an assessment would not be very difficult had there been a single, widely-held conceptualisation of CSR, a standard set of criteria andmeasures based on this conceptualisation and international benchmark for CSR in emerging economies such as India, again flowing from this conceptualisation. The issues then would mainly relate to data availability and analysis. The reality, however, is that there exist several interpretations of what the social responsibility of business is. Different assessors of firms’ social responsibility employ different evaluation yardsticks without stating the conceptual foundation from which these are derived. Often a set of criteria are subjectively chosen and firms are rated against them. What is often not seriously dealt with is the correlation between these scores and the level of social responsibility that businesses exhibit. We propose in this paper to circumvent these problems by first developing a typology that can be used to categorise extant CSR approaches. Next, we argue the case for one of these approaches— what we call ‘Serving Society, Profitably’—as being the one consistent with the long-term interests of business as well as society. We then turn to the ground reality in India and, based on published information and our own impressions, qualitatively assess which ‘CSR types’ are prevalent in India and the extent to which the approach advocated by us is followed by Indian companies. We conclude with some reflections on the road ahead.
SOCIAL RESPONSIBILITY OF BUSINESS:
A TYPOLOGY AND CRITIQUE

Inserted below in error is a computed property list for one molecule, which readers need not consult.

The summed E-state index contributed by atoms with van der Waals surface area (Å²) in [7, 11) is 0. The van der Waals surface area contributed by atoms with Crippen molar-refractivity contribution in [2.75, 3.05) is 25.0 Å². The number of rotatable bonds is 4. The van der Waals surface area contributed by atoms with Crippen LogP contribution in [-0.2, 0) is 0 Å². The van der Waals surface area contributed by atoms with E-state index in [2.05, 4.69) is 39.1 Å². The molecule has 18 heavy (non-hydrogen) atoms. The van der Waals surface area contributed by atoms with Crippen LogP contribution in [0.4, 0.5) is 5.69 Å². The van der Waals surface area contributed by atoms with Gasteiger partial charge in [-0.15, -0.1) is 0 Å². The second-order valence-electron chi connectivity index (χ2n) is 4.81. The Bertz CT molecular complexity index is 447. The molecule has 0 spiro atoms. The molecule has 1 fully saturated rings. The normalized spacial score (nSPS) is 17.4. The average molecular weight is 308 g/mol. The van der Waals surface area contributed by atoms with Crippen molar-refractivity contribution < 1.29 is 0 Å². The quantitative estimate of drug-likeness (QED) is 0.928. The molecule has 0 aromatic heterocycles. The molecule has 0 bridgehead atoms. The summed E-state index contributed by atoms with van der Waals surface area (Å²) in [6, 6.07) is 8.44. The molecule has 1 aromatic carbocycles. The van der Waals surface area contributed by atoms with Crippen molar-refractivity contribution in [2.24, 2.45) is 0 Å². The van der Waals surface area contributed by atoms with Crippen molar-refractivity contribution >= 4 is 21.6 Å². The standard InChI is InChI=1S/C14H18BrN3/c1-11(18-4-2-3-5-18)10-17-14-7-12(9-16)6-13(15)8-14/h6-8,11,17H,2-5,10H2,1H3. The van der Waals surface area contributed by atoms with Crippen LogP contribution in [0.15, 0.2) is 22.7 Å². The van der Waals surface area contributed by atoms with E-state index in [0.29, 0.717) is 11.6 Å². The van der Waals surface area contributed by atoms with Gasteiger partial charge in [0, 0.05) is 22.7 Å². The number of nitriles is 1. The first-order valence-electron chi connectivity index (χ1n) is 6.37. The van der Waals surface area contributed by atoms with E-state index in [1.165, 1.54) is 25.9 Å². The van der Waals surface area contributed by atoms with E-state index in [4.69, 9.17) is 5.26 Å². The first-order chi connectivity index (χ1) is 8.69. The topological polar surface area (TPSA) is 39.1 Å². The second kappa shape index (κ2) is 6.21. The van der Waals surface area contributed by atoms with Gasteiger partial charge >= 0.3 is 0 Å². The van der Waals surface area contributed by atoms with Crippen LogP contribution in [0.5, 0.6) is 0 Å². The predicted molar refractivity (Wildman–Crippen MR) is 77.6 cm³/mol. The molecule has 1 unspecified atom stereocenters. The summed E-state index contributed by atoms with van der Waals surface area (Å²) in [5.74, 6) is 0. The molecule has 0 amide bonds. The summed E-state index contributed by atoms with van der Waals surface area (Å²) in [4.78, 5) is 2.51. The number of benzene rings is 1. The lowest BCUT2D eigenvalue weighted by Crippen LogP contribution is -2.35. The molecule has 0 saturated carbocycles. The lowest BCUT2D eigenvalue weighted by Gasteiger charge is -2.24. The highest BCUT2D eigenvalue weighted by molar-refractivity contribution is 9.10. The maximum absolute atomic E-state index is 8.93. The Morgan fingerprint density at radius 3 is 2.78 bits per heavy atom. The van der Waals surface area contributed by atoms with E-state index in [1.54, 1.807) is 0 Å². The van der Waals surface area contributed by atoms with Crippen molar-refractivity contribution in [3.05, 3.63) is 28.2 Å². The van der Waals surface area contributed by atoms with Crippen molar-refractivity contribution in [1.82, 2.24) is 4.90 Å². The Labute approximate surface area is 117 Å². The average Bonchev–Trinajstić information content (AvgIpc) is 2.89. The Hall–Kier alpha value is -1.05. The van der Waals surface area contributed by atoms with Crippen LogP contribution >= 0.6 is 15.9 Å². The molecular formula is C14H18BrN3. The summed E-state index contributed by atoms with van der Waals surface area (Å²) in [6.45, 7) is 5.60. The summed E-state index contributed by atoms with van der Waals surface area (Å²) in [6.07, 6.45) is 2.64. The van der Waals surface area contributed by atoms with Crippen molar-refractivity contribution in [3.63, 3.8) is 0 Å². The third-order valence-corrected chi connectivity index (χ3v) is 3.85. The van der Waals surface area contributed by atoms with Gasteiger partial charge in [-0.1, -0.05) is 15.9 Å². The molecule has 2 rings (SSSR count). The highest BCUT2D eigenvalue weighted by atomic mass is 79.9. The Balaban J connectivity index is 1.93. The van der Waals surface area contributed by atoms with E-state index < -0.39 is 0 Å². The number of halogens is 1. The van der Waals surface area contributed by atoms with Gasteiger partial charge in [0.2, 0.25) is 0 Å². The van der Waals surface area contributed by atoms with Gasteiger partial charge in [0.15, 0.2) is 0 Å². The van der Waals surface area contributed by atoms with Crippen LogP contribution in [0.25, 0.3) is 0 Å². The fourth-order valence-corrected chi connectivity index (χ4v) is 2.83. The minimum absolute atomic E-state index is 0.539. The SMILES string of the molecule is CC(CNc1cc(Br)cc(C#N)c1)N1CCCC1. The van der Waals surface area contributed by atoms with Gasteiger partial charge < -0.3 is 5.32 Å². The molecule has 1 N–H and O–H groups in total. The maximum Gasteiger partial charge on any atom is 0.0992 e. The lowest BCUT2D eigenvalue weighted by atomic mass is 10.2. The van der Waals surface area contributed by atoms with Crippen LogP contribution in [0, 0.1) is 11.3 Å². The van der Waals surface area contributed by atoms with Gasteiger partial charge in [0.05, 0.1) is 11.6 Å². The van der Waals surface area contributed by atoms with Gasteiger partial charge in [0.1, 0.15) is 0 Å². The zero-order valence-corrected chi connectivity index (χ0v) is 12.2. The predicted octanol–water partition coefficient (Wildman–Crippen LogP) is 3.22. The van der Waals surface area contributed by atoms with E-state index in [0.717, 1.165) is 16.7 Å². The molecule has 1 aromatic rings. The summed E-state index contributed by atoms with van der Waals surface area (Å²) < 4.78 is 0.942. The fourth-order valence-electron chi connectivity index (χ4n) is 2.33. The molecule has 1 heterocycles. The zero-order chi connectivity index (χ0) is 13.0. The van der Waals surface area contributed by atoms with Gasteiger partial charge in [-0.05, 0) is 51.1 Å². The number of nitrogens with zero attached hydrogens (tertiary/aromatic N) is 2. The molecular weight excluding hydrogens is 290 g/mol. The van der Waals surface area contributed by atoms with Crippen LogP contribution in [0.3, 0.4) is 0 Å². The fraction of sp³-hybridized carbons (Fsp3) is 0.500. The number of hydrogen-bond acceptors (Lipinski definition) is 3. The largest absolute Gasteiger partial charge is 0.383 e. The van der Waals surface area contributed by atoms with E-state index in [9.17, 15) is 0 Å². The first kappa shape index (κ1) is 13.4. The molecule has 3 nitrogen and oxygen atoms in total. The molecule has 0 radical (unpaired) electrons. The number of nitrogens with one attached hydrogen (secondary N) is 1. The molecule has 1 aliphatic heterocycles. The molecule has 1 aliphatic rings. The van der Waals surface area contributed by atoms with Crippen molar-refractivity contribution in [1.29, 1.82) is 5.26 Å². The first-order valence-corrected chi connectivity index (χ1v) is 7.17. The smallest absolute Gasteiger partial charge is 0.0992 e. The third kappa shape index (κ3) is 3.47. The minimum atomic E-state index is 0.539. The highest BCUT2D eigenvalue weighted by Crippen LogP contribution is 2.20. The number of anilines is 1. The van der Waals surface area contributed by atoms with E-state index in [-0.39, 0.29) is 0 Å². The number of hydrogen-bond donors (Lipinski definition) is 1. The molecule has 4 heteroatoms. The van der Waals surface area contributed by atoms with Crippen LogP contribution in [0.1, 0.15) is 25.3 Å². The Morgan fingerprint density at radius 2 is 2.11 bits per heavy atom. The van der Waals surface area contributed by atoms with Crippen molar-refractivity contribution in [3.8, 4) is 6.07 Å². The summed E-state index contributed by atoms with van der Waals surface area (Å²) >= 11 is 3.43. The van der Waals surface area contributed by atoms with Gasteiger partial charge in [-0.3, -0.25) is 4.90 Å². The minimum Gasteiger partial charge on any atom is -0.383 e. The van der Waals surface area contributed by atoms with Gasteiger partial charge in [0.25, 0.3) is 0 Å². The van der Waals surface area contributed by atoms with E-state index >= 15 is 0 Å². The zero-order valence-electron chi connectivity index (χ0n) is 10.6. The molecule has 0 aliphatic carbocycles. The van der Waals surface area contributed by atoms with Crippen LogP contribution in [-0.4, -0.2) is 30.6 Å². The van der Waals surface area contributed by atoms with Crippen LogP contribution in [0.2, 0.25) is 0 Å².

What is CSR? A management scholar once remarked that there are as many definitions of corporate strategy as there are writers on the subject and the same could be true in the case of CSR too. CSR has been defined, variously and at different points in time, as obeying laws and customs; as meeting societal expectations; as balancing the interests of stakeholders; as living up to the expectations of ‘society at large’; as paying heed to the ‘triple bottom line of profits, people and the planet’; and so on. Further, it is often stressed that CSR should be an ‘integral’ part of a company’s strategy; that the question of CSR has to take in the role of business in society; and that with globalisation, the diminishing role of the state in economic activity and the increasing elimination of government subsidies, the responsibility of businesses should beextended to cover developmental issues as well. However, CSR surveys hardly touch upon the extent to which such exhortations are actually being followed by companies. To come to terms with this complex and often confusing situation, we base our analysis on what we think are the two key dimensions of social reponsibility. The first relates to corporate purpose—what a firm stands for, the raison d’être of its existence. Purpose could be categorised as societal value creation or value appropriation. The second dimension has to do with the extent to which social goals are integrated into its strategy. It is measured in terms of the extent of prevalence of ‘stand-alone’ CSR activities. Based on these two dimensions, it would be possible to place the CSR approaches of businesses into one of four quadrants as shown in Figure 1. Quadrants I and II correspond to a corporate purpose of value appropriation. While quadrant I represents an approach that includes engagement in stand-alone CSR activities, quadrant II represents an approach where a firm undertakes activities that providesome social benefits while also subserving the firm’s business goals. We have named these approaches as ‘Add-On’ and ‘StrategicPhilanthropy’ respectively. Likewise, quadrants III and IV represent a corporate purpose of societal value creation. We have named the approach represented by quadrant III ‘Serving Society, Profitably’. With regard to quadrant IV, in addition to its purpose being attuned to serving society, the firm also engages in charitable activities. We call this approach...
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